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Varigated bananas are straight to slightly curved fruits, averaging 15 to 20 centimeters in length, and have an oblong shape with 3 to 4 angular ridges extending the length of the fruit. The peel is smooth, slightly rubbery, and waxy with vertical, white and green striping when young. As the fruit matures, the variegated striping transforms into a golden yellow, and the surface may also become covered in dark brown spots and patches. Underneath the peel, the flesh is cream-colored to pale orange, firm, mild, and somewhat chalky when young and raw. Once cooked, the young Varigated bananas soften to a light, fluffy, and starchy consistency and have a sweet and savory flavor. Striped bananas also grow on plants that feature the characteristic green and white striping across their leaves with a pink stripe bordering the midrib and edges.
Varigated bananas are available year-round in tropical climates.
Varigated bananas, botanically classified as Musa paradisiaca, are a very rare variety belonging to the Musaceae family. Also known as the Dwarf Hawaiian Variegated banana and A’e A’e, Koa’e, and Manini in Hawaii, Varigated banana plants have unique, variegated striping over the leaves and fruits which is the result of a genetic mutation that causes pigmentation loss. The Varigated banana variety is considered to be one of the most challenging banana plants to cultivate and requires a delicate balance of humidity, nutrients, and shade mixed with an extended growing time. Varigated banana plants are highly ornamental for home gardens, and the fruits exhibit qualities of both a cooking and dessert banana, which is unusual to find in one cultivar.
Varigated bananas are a good source of vitamins A and C, which are antioxidants that can help protect the body against environmental aggressors and contains fiber and vitamin B6. The bananas are also a source of potassium, folate, and magnesium.
Varigated bananas are best suited for both raw and cooked applications such as baking, frying, boiling, steaming, and grilling. The bananas can be consumed fresh, out-of-hand as a dessert variety when the peel is golden yellow, and the fruit is very ripe, but the fruits are more popularly utilized in cooked applications when young and green, prepared similarly to a plantain. The bananas can be simmered in coconut cream for a sweet side dish or dessert, or they can be layered in savory dishes such as lasagna, hashes, or salads. They can also be sliced and fried into chips, boiled and mashed as a starchy accompaniment, flattened and fried into crispy banana fritters, or sliced and cooked in honey as a sweet side dish to grilled meats. Varigated bananas pair well with pineapple, avocado, red onion, bell peppers, tomatoes, cinnamon, cheeses such as feta and parmesan, meats such as pork, beef, poultry, and fish, kale, red cabbage, black beans, and brown rice. The bananas will keep 1-2 weeks when ripened at room temperature and then stored in the refrigerator.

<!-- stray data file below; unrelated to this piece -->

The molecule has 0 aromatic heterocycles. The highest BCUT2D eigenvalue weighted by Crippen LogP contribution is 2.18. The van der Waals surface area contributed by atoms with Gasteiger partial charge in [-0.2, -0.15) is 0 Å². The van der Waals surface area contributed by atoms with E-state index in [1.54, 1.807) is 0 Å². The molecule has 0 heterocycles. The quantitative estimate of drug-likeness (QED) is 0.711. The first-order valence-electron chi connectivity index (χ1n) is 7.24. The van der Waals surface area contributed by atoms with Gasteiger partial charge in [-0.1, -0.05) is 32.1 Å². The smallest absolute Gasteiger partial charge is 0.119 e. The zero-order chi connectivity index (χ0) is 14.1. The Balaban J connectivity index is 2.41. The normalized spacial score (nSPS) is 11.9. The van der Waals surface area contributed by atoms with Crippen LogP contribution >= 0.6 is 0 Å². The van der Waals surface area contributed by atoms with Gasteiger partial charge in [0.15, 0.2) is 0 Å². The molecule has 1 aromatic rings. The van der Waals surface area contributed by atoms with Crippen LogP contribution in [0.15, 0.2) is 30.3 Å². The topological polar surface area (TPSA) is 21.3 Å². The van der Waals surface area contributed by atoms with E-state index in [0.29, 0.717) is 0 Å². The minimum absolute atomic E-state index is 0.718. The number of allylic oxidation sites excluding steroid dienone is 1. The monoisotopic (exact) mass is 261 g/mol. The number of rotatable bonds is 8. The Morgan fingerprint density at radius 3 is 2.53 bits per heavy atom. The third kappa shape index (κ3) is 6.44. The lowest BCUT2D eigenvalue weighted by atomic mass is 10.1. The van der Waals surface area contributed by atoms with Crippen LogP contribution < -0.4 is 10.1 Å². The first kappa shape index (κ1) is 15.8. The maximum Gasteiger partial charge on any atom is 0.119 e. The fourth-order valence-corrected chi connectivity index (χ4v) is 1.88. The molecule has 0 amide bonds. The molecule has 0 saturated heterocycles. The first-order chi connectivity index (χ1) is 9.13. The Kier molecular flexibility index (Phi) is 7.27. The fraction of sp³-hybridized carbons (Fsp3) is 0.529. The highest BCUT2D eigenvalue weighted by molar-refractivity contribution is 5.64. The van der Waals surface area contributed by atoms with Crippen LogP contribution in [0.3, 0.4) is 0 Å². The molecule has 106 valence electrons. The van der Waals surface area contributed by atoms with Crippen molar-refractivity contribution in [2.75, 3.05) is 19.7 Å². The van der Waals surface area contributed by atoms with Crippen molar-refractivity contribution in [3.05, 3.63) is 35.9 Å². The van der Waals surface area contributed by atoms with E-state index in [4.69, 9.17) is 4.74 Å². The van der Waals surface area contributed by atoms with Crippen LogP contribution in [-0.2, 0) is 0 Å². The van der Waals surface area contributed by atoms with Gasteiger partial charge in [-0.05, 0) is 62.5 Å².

In Hawaii, bananas were brought to the islands during ancient times and earned the nickname “canoe fruit,” as they were transported from the South Pacific via immigrating peoples and explorers on canoes. With many banana varieties introduced to the tropical, humid climate of Hawaii, they became a staple food source and were highly cultivated for select traits. Varigated bananas were considered to be one of the rarest of the cultivars for its unique color variegation and were decidedly reserved only for the Hawaiian royal family. The bananas were considered so sacred that the penalty for growing the fruit outside of the royal family was death. In the modern-day, Varigated bananas are now available for home cultivation and have earned many local names in Hawaii due to their striping. Hawaiian locals often refer to the bananas as Ae’ Ae’, which roughly translates to “hair prematurely graying” and is a reference to the white striping on the leaves and peel. They also use terms derived from animals to describe the fruits, including Manini, which is a name for a striped surgeonfish and Koa’e, which is a young tropical bird with striped feathers.
Varigated bananas are believed to be native to regions across Southeast Asia and the South Pacific and were introduced to the Hawaiian Islands by Polynesians during ancient times. The genetic mutation of the striping found within the variety is attributed to a natural bud variation, and since its discovery, Varigated bananas have been cultivated to showcase this trait. Today Varigated bananas are considered rare and are found in limited availability in tropical regions, including Southeast Asia, the South Pacific, Hawaii, and Florida.